A November fire destroyed a developer’s dream of converting a cavernous old warehouse into a hip new commercial center on Sacramento’s R Street corridor.
Now developer Mike Heller is moving forward with plans for two modern glass-and-metal structures on the ground formerly occupied by the Crystal Ice and Cold Storage building at 16th and R streets.
A three-alarm fire gutted the long-closed ice plant, and construction crews continue removing mountains of debris.
The new plans for 16th and R, dubbed Ice Rally Cap, are part of Heller’s broader outline to build housing, restaurants and office space along two blocks of R Street, a former warehouse zone rebranded as an arts district.
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The design of Heller’s revised project would keep “with the historic industrial character of the R Street corridor,” according to a planning entitlement application released by the city on Monday. The building frame will consist of concrete and heavy timber.
Wendy Saunders, executive director of the Capitol Area Development Authority, said she was very pleased with the project’s new look,
“Of course, the fire was a huge loss,” she said, but added that the silver lining was a new design that makes better use of the property, enables the developer to include underground parking and poses fewer challenges in terms of ADA compliance.
One design element she particularly likes is the use of structural reinforcements built in “X” shapes on the buildings’ exterior.
“It’s very contemporary and very cool,” said Saunders, whose organization teamed with the Sacramento Area Council of Governments to fund street and sidewalk improvements along R Street, including the stretch in front of Ice Blocks.
John Dangberg, Sacramento’s assistant city manager, said he also liked the new look and said he was pleased Heller and his team “so quickly rebounded from the unfortunate fire that took away the historic elements” of the project.
The new design, he said, “respects” the look of the original building, which had raised loading docks along R Street, and will appeal to the professional services and tech companies that Heller has been targeting for the project.
“With its airy design, this is going to a very attractive addition to the area and very attractive for those seeking to bring companies to downtown,” he said.
Heller declined to comment Monday on the project’s new elements.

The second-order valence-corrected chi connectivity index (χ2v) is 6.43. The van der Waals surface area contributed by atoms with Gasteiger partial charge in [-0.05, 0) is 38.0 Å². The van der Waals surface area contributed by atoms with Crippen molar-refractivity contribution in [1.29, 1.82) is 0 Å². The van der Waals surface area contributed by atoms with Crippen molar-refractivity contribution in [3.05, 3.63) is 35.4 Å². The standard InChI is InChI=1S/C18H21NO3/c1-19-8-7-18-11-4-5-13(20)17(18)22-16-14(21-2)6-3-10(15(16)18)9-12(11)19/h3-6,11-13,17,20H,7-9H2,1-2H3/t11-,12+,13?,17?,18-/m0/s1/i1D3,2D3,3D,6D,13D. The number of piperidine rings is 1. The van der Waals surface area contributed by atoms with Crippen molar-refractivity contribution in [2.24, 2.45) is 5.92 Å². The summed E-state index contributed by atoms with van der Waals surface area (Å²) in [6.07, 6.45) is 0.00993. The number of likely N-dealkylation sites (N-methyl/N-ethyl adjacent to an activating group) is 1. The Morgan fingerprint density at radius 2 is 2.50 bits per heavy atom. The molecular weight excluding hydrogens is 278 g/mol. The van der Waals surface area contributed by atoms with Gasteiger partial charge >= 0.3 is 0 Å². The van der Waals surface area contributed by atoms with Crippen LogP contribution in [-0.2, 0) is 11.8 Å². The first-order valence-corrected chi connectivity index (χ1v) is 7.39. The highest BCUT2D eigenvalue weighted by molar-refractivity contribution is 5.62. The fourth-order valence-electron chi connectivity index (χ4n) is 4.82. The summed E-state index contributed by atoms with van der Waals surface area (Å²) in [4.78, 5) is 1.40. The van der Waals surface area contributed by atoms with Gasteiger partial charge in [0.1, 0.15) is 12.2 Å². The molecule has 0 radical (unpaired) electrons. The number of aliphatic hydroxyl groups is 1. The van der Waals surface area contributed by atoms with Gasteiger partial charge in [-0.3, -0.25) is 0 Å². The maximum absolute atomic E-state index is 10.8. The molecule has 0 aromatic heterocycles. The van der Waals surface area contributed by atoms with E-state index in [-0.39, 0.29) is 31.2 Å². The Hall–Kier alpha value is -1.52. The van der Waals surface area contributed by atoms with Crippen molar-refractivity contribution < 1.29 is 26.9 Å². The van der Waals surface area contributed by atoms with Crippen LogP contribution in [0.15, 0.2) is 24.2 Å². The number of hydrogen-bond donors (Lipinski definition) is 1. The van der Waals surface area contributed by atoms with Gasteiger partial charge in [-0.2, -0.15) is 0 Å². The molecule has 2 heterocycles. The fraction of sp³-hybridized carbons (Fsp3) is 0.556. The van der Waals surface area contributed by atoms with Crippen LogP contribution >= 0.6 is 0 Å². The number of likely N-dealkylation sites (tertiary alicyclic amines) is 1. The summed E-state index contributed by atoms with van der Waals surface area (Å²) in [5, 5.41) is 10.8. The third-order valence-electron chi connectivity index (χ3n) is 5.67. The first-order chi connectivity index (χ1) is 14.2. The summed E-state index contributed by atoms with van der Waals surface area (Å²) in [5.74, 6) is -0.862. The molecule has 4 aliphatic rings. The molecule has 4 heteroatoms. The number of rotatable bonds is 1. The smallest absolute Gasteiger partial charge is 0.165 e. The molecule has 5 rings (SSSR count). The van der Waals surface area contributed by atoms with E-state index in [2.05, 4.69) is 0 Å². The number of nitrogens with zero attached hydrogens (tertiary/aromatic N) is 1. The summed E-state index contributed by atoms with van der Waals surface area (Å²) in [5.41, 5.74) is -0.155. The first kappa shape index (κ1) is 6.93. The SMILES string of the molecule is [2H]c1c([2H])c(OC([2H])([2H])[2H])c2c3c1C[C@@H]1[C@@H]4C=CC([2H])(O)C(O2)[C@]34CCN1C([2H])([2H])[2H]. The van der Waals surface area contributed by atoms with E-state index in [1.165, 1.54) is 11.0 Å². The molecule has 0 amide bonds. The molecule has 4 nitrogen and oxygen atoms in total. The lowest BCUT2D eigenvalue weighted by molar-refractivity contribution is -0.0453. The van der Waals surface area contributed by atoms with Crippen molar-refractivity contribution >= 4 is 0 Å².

According to the planning entitlement application, the first floor of the new buildings will feature restaurants and shops. The second floor will be used for office and retail space, and the top two floors will have offices. Up to 100,631 square feet of offices, 17,000 square feet of restaurants and 46,966 square feet of retail are in the plans.
One anchor tenant will be Sacramento Republic FC, which plans to move its team office into one of the new buildings. The team also plans to set up a store and event space in the building, said Republic FC spokeswoman Erika Bjork. The team offices would remain at the Ice Blocks even if the franchise builds a new stadium in the downtown railyard.
Plans are progressing on two other phases of the Ice Blocks project. Developers are planning to build an apartment complex on the south side of R Street between 17th and 18th streets, and restaurants, shops and offices at the former Orchard Supply Hardware building on the north side of R Street.
One of the new tenants in the OSH buildings will be an expansion office for Roseville architecture firm Williams + Paddon, co-founder Jack Paddon said Monday.
The company will occupy the second-floor of a building along with Heller’s company, Heller Pacific, in an unusual arrangement that allows each to share certain areas.
“Why have a wall that divides two sets of bathrooms, break rooms and conference rooms,” Paddon said of the arrangement. “We can share in those common amenities.”
Paddon said his company has been eager to expand into the Sacramento downtown core, both to ease the commute for employees who live there and to be part of the redevelopment reshaping the area.
“Between Ice Blocks, the arena and the railyards, there’s a lot more happening in downtown than in any time in our 35-year history,” he said.